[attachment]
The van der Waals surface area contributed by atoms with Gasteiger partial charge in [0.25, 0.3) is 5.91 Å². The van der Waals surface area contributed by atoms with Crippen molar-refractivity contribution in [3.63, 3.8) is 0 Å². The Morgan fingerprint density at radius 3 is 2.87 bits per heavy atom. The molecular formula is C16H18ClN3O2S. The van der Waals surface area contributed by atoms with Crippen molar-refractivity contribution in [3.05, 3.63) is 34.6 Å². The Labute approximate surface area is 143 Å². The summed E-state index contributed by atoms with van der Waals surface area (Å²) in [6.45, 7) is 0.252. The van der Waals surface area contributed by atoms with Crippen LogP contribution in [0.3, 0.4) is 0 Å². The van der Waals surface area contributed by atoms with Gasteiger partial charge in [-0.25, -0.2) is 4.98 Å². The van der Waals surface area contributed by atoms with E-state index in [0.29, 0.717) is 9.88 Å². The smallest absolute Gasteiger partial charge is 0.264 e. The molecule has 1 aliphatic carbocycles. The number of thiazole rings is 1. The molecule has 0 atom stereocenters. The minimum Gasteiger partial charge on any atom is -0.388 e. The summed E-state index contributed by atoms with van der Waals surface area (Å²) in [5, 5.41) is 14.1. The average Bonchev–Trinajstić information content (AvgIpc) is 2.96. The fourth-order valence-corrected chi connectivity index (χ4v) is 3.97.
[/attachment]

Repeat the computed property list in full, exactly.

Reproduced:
The van der Waals surface area contributed by atoms with Gasteiger partial charge in [0.25, 0.3) is 5.91 Å². The van der Waals surface area contributed by atoms with Crippen molar-refractivity contribution in [3.63, 3.8) is 0 Å². The Morgan fingerprint density at radius 3 is 2.87 bits per heavy atom. The molecular formula is C16H18ClN3O2S. The van der Waals surface area contributed by atoms with Crippen molar-refractivity contribution in [3.05, 3.63) is 34.6 Å². The Labute approximate surface area is 143 Å². The summed E-state index contributed by atoms with van der Waals surface area (Å²) in [6.45, 7) is 0.252. The van der Waals surface area contributed by atoms with Crippen LogP contribution in [0.3, 0.4) is 0 Å². The van der Waals surface area contributed by atoms with Gasteiger partial charge in [-0.25, -0.2) is 4.98 Å². The van der Waals surface area contributed by atoms with E-state index in [0.29, 0.717) is 9.88 Å². The smallest absolute Gasteiger partial charge is 0.264 e. The molecule has 1 aliphatic carbocycles. The number of thiazole rings is 1. The molecule has 0 atom stereocenters. The minimum Gasteiger partial charge on any atom is -0.388 e. The summed E-state index contributed by atoms with van der Waals surface area (Å²) in [5, 5.41) is 14.1. The average Bonchev–Trinajstić information content (AvgIpc) is 2.96. The fourth-order valence-corrected chi connectivity index (χ4v) is 3.97.